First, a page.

The most controversial aspect of telepathy is that it would defy the classical laws of physics and other sciences. The possibility that it exists would call into question axioms we take for granted.
It is impossible to produce processes in the brain without any internal or sensory stimulation to trigger them. At least according to conventional laws of physics and neurology.
According to conventional science, thinking is a biochemical process. As a result, it doesn’t happen if there is no material stimulation. And telepathy is exactly that: the absence of a material stimulus.
So, it would seem that these two concepts are mutually exclusive. Nevertheless, hypotheses in quantum physics allow for the possibility of other types of material interaction.
Roger Penrose, a physicist, mathematician, and expert on the Theory of Relativity, posits the existence of a quantum biophysics of the mind.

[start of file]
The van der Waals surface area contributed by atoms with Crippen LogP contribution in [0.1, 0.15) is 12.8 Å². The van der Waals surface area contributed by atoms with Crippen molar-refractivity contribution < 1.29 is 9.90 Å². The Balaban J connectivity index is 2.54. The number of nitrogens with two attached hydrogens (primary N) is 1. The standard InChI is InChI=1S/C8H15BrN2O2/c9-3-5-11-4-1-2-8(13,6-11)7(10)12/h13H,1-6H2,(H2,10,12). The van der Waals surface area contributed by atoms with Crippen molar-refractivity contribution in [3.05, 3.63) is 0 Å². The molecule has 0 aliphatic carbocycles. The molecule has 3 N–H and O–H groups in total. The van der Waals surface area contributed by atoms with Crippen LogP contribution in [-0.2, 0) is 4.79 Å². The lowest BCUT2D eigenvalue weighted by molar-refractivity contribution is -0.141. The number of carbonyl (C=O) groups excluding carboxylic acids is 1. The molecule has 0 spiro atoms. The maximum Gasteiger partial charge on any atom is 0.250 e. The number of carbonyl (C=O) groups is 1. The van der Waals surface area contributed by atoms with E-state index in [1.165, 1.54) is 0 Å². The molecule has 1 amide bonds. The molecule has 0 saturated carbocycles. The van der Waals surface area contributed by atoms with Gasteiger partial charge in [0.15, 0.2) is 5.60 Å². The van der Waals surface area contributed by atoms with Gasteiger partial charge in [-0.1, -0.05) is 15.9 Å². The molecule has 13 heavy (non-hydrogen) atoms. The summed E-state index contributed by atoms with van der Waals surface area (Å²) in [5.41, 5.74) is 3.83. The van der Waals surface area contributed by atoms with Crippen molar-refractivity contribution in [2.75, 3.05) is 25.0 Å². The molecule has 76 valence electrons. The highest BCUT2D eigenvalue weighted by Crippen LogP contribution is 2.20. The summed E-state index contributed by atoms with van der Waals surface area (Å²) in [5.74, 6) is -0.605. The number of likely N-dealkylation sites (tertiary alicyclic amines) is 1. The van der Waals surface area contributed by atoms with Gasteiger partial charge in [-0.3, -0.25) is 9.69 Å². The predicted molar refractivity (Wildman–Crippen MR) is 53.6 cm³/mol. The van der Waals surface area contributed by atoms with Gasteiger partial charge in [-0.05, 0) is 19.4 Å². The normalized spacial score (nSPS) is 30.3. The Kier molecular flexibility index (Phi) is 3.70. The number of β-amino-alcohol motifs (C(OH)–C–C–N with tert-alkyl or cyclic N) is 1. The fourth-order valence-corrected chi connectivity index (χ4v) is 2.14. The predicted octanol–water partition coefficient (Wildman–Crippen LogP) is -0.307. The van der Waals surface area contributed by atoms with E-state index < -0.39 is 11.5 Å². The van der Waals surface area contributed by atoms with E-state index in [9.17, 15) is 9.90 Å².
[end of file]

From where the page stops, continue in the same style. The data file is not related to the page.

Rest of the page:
Stuart Hameroff, an anesthesiologist at the University of Arizona, also signs onto this theory. The Penrose-Hameroff hypothesis opens the door to understanding telepathy from a scientific point of view. Nevertheless, what they propose is a new field of research rather than any sort of conclusion.
Many people report experiences with telepathic communication. There is, and always has been, an arrogant certainty on the part of those who defend conventional scientific hypothesis. That prevents any significant research from happening (aside from the isolated cases that we’ve mentioned.)